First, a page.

Homes for All!

25 Jan

Housing poster final


Our Libraries – Our Future

5 Jan
A public meeting called by the Friends of the Library of Birmingham on Monday 18th January, at 7 pm in the Council House.
“The Birmingham Library service is in crisis; the Library of Birmingham and the 38 community libraries. Despite their popularity and their place at the heart of the cultural and educational heart of the city, they have faced dramatic cuts and are threatened with more in the future. Libraries can only be run as a public service funded from general taxation; they cannot run at a profit or even break even. They cannot be properly run by untrained volunteers or self service machines. A hub that contains a room full of books is not a library. A ‘mutual’ is not a sustainable solution.
The public consultation over the Council budget this year revealed overwhelming support for these valued institutions, yet huge cuts were made anyway, leading to a hundred staff being lost at the LoB. And now it is proposed to hand of one its floors over to the Brasshouse Centre. Elsewhere, West Heath library has still not been re-built, Bloomsbury library is closed, Kings Norton library has been left for three years with its roof unrepaired and others have only been kept open thanks to tireless local campaigning.
This cultural vandalism has to stop and be reversed. We invite all those interested in protecting an essential part of the city’s fabric to discuss the library service of the future.”

Public meeting on January 18th_page_001

Anne Gallagher – Friends of the Library of Birmingham
Philippa Hands – UNISON
Irene Sheriff – Friends of West Heath Library
Izzy Mohammed – Cultural sector practitioner, public library advocate
Serena Arthur – Young poet laureate
Pupul Chatterjee  – Freelance journalist and LoB user
Alan Kurly McGeachie – Poet, in Birmingham and beyond

Download the flyer here;

January 18th Public meeting

City facing massive cut in number of elected councillors

23 Dec
 The government’s Boundary Commission is proposing Birmingham City Council cuts the number of elected councillors by over 15%. If the proposals (which are under “consultation” but which may go through in 2018) go through, the current number of 120 councillors (where there are 3 members for each of the city’s 40 wards) will shrink alarmingly to just 101.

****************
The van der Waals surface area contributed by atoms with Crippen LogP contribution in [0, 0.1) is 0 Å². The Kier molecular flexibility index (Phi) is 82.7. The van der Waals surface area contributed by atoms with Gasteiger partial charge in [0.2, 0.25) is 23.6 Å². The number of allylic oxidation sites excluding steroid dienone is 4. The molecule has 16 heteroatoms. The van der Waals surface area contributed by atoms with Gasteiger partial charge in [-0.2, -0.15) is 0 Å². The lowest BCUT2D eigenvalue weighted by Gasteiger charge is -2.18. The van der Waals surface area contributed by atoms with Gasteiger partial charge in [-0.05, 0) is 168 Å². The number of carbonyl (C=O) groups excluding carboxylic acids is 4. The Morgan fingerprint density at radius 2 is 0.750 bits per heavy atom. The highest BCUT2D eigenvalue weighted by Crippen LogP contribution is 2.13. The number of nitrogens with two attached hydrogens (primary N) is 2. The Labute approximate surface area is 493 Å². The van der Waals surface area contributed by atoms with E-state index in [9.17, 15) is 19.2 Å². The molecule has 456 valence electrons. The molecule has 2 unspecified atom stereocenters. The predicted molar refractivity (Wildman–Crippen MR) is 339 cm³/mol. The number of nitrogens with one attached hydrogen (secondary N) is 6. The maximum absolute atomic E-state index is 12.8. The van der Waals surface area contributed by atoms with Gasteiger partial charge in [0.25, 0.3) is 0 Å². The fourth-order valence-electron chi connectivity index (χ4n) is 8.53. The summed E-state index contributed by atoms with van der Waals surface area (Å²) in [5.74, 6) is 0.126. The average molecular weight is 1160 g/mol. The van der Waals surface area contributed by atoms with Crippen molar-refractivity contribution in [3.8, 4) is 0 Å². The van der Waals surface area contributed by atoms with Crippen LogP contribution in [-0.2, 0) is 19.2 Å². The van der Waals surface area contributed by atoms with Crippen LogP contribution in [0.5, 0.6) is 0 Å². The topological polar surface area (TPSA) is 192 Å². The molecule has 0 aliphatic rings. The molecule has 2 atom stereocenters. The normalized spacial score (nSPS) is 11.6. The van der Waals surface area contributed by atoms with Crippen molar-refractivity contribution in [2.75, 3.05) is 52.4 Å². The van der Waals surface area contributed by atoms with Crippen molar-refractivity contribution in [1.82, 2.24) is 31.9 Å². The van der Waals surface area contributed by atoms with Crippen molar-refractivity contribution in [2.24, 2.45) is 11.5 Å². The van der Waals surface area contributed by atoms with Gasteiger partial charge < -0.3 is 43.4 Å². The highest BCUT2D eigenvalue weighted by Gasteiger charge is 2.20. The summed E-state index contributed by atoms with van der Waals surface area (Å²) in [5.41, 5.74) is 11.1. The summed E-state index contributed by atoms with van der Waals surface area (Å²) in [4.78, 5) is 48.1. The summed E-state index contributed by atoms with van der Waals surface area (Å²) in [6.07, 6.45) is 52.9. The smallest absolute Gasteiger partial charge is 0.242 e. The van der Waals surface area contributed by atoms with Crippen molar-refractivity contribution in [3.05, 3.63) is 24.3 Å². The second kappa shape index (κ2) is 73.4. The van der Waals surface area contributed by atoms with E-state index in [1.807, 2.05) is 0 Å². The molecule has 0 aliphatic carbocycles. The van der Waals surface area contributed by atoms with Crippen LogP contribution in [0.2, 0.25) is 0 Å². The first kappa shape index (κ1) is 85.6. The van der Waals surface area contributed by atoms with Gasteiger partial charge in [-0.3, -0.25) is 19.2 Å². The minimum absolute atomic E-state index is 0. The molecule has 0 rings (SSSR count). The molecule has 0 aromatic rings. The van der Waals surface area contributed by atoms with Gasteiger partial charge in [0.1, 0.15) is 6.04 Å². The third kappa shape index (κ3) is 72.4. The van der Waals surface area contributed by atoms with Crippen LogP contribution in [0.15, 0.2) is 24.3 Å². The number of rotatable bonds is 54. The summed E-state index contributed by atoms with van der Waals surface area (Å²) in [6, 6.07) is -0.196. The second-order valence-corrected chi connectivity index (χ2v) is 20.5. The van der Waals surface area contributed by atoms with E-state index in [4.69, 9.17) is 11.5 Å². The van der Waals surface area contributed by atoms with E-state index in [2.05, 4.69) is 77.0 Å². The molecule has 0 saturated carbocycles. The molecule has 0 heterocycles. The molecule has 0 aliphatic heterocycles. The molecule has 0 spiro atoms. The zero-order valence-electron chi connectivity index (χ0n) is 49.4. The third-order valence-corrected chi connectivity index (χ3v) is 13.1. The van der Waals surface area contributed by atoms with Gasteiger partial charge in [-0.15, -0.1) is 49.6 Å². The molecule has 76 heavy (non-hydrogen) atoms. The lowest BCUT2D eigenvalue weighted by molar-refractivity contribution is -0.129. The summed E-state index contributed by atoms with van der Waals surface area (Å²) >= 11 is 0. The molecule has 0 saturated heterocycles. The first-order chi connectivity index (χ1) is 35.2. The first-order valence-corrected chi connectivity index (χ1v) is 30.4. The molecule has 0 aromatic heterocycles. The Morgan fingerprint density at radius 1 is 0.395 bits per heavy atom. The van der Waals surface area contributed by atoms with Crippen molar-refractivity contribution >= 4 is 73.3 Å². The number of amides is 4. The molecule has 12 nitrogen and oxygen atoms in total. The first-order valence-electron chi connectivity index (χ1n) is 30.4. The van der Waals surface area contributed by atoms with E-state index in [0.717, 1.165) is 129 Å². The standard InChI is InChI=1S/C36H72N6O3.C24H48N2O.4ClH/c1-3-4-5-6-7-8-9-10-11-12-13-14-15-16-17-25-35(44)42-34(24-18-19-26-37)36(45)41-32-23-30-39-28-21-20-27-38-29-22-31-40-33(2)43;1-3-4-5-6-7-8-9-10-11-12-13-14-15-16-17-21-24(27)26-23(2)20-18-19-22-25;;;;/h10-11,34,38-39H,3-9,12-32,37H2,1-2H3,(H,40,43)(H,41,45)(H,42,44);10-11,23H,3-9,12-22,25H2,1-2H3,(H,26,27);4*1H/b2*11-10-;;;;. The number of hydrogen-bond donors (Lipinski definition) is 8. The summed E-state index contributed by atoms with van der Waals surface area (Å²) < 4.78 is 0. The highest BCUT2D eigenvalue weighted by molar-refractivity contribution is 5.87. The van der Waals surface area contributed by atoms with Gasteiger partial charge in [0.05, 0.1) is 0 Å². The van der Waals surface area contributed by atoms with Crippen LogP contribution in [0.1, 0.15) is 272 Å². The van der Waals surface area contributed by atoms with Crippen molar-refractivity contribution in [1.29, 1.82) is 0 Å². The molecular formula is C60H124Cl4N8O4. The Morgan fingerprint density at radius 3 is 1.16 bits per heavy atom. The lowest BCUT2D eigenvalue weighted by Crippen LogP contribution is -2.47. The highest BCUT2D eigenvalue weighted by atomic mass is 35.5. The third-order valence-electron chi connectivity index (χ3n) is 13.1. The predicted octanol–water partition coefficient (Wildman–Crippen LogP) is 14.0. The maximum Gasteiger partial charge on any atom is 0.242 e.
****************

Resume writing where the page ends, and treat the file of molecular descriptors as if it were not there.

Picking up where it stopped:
The Labour council in Birmingham is rightly coming under fire for carrying out Tory central government spending cuts which decimate local communities and attack services. However, having fewer councillors is not the answer as it is an attack on local government democracy and representation. Local government is clearly bad now but the proposals for the city, which would mean 53 newly created wards with only ONE councillor and a further 24 wards with a mere two, would mean a further worsening of any basic democratic representation and cannot be divorced from the wider austerity drive and its nasty political agenda.
 The great increase in membership of the Labour Party nationally has happened as a result of leader Jeremy Corbyn’s anti-austerity policies. This may have a positive resonance in the coming period where those now inside Labour seeking a real fight against the cuts can hold the back-sliders in the Labour Party to account and select only councillors who will oppose the austerity drive by all means necessary. That would be real class democracy in action.
 At this stage it is not entirely clear how many concessions Corbyn is already making to the dominant right-wing of the Parliamentary Labour Party. However, what is clear is that the working-class communities bearing the brunt of the ideologically driven austerity drive need councillors (be they in the Labour Party or any other organisation pledged to fight) who will stop voting for budget cuts which are wrecking lives.

Letter – anonymous

The Tory vision for local government?

The Tory vision for local government?

No, minister! or, a tale of two libraries.

2 Nov
Out with the old;
West Heath Library and Hawkesley Community Centre 003
In with the new;
West, Heath, Kings Norton and Oddingley 002
Delays and frustrations. Rumours and speculation. The saga of West Heath library continues.
 A Northfield ward committee was told last year that the boarded-up West Heath library was going to be demolished and the new one built on the current site, by February or March of this year. The lead councillor who reported this said ‘don’t quote me on this date exactly’, so perhaps to do so is a little unfair.
 But what is a lot more unfair is that in November of this year, there is still no progress. While the Council was quick to demolish the old one, the years-long wait for a replacement for the decaying pre-fabricated building continues.
 So what is going on behind the scenes? Unlike behind the hoardings guarding the old site, there must be something going on behind the Council House walls. And indeed, there are stories and hints a-plenty.
 The latest is that Council officers are blocking moves to use the money already-earmarked to build the library on the current site, and instead wish to use it to repair the Kings Norton library (with its damaged roof unrepaired for three years now) and then to re-locate the West Heath library into Oddingley Hall, a mile or so away. They are rumoured to have a view of one-library-per-ward, and Northfield has already got one.
 Now, where did this supposed rule of thumb come from? If it was the officers, the question has to be asked – who is running the council, the elected politicians or the civil servants? Sir Humphrey Appleby would give a reassuring smile, but we are less fortunate. And anyway, as Oddingley Hall is in Kings Norton, that would give this ward two libraries.
 Except that it might not. A community centre with a big room full of books is not a library, quite apart from the lack of proper funding and adequate numbers of qualified staff. And to add to the plot, the ward boundaries might be changing, so it could conceivably place the possible ‘library’ in Oddingley back in Northfield again.